Ultrapure deionized water used for cleaning and solution preparation was obtained by a multi-cartridge purification system aquaMAXTM-Ultra 370 Series (Young Lin Instrument, Co., Ltd., Anyang, Korea). The water used had a resistivity higher than 18 MΩ∙cm, and a total organic content lower than 6 ppm.

2.2. Preparation of Liposomes Loaded with Hyaluronic Acid

Liposomes were prepared following a procedure adapted from that commonly followed in the reverse phase evaporation method [12,13]. This technique relies on the formation of reverse micelles, which are later transformed in liposomes. For this purpose, an organic phase composed of phosphatidylcholine dissolved diethyl ether and an aqueous phase corresponding containing the substance to be encapsulated, i.e., hyaluronic acid, at a concentration of 0.2 g/L are mixed in 1:1 volume ratio. These mixtures are left for equilibration during 30 min, and then is centrifuged for 30 min at 400 rpm, which evidences a clear separation of phases between the aqueous and organic ones. This allows for removal of the aqueous fraction containing the excess of non-encapsulated hyaluronic acid. Afterwards, the organic fraction containing reverse micelles loaded with hyaluronic acid is mixed with water in 1:1 volume ratio, which is followed by the addition of volume similar to that added of water of an aqueous solution containing 5 wt% glucose solution. The above mixture is placed in an ultrasonic bath for 5 min, and then the organic solvent is removed using a rotary evaporator, which results in an aqueous dispersion of liposomes loaded with hyaluronic acid. It should be noted that the preparation of bare liposomes, without hyaluronic acid, was performed following a similar approach without adding hyaluronic acid to the aqueous phase.

2.3. Preparation of Hyaluronic Acid Hydrogels

Hyaluronic acid has the ability to undergo self-crosslinking process in acid medium, i.e., it can form ester bonds with another hyaluronic acid molecules. This requires to reduce the pH of the dispersion of liposomes loaded with hyaluronic acid by adding HCl down to a value of 1.5 [14]. Thus, it is possible to form inter- and intra-chain ester bonds, which leads to the formation of hydrogels particles adopting the form of the environment containing the polymer chains. Figure 2 shows a sketch representing the formation on an ester bonds between two hyaluronic acid monomers.

2.4. Characterization Techniques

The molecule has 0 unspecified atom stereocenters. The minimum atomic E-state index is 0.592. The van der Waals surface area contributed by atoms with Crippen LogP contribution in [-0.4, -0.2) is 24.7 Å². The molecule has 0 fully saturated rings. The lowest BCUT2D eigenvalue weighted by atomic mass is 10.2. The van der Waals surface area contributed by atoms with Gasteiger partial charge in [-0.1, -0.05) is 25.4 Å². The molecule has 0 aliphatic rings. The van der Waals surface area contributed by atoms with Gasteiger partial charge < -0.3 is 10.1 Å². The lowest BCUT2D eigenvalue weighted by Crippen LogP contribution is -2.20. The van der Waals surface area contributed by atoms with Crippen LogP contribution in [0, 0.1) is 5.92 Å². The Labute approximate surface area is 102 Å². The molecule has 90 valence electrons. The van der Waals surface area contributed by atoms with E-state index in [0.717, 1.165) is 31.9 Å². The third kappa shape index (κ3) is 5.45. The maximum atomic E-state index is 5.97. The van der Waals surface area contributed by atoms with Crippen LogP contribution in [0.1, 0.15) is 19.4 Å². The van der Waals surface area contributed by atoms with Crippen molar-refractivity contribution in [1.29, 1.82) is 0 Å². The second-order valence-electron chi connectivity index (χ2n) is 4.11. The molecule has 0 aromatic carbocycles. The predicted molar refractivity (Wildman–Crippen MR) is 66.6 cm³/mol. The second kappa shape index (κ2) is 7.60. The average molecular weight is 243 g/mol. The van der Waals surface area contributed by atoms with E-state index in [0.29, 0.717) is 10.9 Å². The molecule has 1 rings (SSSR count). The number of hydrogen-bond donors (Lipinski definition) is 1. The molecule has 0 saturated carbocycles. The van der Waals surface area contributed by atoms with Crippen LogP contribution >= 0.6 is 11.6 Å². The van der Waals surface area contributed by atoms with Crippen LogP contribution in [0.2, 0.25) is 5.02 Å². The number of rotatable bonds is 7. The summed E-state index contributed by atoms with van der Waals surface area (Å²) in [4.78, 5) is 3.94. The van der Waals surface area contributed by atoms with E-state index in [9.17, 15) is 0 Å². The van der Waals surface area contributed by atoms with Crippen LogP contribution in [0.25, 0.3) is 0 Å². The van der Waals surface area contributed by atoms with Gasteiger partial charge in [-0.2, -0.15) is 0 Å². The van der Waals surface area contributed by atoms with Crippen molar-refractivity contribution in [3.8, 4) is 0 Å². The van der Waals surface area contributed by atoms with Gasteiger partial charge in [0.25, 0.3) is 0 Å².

Dynamic Light Scattering (DLS) experiments for characterizing the size of bare liposomes, hyaluronic acid loaded liposomes and hyaluronic acid hydrogels were performed by using a Zetasizer Nano ZS device (Malvern Instrument, Ltd., Malvern, UK). Thus, it is possible to perform the evaluation of the size of the object dispersed in the aqueous medium in terms of the apparent hydrodynamic diameter (in the following diameter, d).
The cross-linking of hyaluronic acid was confirmed by measuring the changes in the infrared spectrum by using Spectrophotometer FT-IR Nicolet iS50 (Thermo Fisher Scientific, Waltham, MA, USA).

3. Results and Discussion

3.1. Verification of the Formation of Liposomes Loaded with Hyaluronic Acid Using the Reverse Phase Technique

The use of DLS has provided information about the formation of liposomes by using the reverse phase technique, and the monodisperse character of the obtained liposomes. Figure 3 shows the size distribution obtained for the liposomes contained in a dispersion obtained following the above describe procedure. From the results, it is clear that the used methodology allows for obtaining liposomes with sizes contained in a very narrow diameter distribution (monodisperse dispersions), and an average diameter of 206 ± 2 nm.
The possibility to obtain monodisperse liposomes is key for their use as templates for obtaining hydrogels with controlled sizes and shapes.

3.2. Hydrogel Formation

The ability of hyaluronic acid to undergo a self-crosslinking process under acidic conditions was stated above. This allows tuning the degree of crosslinking of the hydrogels by varying the HCl concentration added to the aqueous medium. The effect of the degree of crosslinking as function of the added HCl concentration is reflected in changes on the average diameter of the liposomes loaded with hyaluronic acid as is shown in Figure 4. The increase in HCl concentration causes a swelling of the liposomes, which can be rationalized in terms of changes on the crosslinking of the HA encapsulate. This leads to the formation of hydrogel particles with different rigidity and swelling degree, which push the liposomes walls, resulting in an increase in the average thickness of the liposomes. Therefore, by modifying the pH of the medium, it is possible to obtain liposomes with hyaluronic acid hydrogels that have different degrees of crosslinking.
It should be noted that an excessive increase in the HCl concentration in the medium results in the degradation of the liposomes, which results in a release of the encapsulated hydrogel particles followed by their aggregation, as evidenced in the images shown in Figure 5.

3.3. Evaluation of the Cross-Linking of the Obtained Hydrogels